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B.C. to make National Day for Truth and Reconciliation a paid statutory holiday


The B.C. government has introduced legislation to make Sept. 30 a paid statutory holiday marking the National Day for Truth and Reconciliation.

Labour Minister Harry Bains introduced a bill in the legislature Tuesday, saying the holiday will be observed this September and every Sept. 30 afterwards.

Bains told the legislature the government's decision on the holiday is in response to the Truth and Reconciliation Commission's call to action No. 80, which requested the federal government establish a holiday to honour residential school survivors, their families and communities. The feds established a holiday for their workers in 2021. 


"I'm elated, it's certainly long overdue,” President of the Union of B.C. Indian Chiefs, Grand Chief Stewart Phillip told CTV News.

While pleased, Phillip says the work of reconciliation needs to be year-round.

"The only way we're going to have a paradigm shift in racist attitude in this country is if it's society-wide,”

“Rather than one single event, it's going to have to become a way of life,” Phillip said.

Tsleil-Waututh Nation Chief, Jen Thomas says she’s pleased, but still wants to see more action from other governing bodies.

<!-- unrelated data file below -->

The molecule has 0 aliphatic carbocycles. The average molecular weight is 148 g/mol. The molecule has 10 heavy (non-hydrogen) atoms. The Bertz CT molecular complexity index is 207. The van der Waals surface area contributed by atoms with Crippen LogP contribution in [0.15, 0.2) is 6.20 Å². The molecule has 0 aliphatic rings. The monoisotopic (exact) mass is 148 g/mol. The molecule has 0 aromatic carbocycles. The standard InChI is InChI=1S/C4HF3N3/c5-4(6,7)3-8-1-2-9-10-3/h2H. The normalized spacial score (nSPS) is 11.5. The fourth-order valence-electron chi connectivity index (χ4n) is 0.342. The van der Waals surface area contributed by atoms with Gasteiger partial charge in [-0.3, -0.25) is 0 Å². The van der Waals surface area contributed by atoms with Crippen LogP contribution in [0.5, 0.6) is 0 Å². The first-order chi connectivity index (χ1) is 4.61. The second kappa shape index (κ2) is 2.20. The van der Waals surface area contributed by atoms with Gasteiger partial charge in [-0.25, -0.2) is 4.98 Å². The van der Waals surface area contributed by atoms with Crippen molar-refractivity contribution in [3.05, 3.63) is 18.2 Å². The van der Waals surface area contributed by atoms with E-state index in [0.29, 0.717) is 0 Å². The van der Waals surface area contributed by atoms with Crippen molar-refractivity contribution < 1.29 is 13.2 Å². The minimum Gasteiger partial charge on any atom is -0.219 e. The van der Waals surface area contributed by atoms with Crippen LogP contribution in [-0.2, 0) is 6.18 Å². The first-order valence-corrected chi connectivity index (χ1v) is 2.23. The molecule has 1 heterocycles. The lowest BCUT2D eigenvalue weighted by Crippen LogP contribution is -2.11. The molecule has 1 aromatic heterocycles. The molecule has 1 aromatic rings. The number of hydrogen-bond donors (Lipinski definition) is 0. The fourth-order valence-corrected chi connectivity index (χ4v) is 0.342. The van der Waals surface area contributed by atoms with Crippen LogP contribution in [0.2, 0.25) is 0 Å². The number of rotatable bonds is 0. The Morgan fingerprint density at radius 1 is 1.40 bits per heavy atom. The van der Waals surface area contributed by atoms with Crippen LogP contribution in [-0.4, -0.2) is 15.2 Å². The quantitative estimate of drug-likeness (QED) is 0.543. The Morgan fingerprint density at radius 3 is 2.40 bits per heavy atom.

“Let’s see how the municipalities and the schools will incorporate the history of it,” she said.

Thomas’ father Stan is a survivor of St Paul’s Residential School in North Vancouver.

“I think he’s going to be happy about the acknowledgement of this day and what it means for survivors,” she said.


While acknowledging the importance of the day, some members of the business community are voicing concerns about the impact of paying employees for another stat holiday.

"Reaction from businesses is that this is going to be yet another cost increase on top of many other increases that have occurred during the past year and of course even throughout the pandemic,” said the B.C. representative for the Canadian Federation of Independent Business, Annie Dormuth.

“Keep in mind just this year during the pandemic the B.C. Government added five employer-paid sick days to businesses as an additional cost,”

“On top of employer health taxes, with the rise of minimum wage and a tight labour market, all of this is adding up,” Dormuth said.

Dormuth says they’re calling on the province to include some type of financial relief for businesses in the annual budget later this month. ,

B.C. will join Prince Edward Island, the Northwest Territories, Nunavut, Yukon and Canada as jurisdictions that have already designated Sept. 30 as a statutory holiday, if the legislation passes.

With files from The Canadian Press Top Stories

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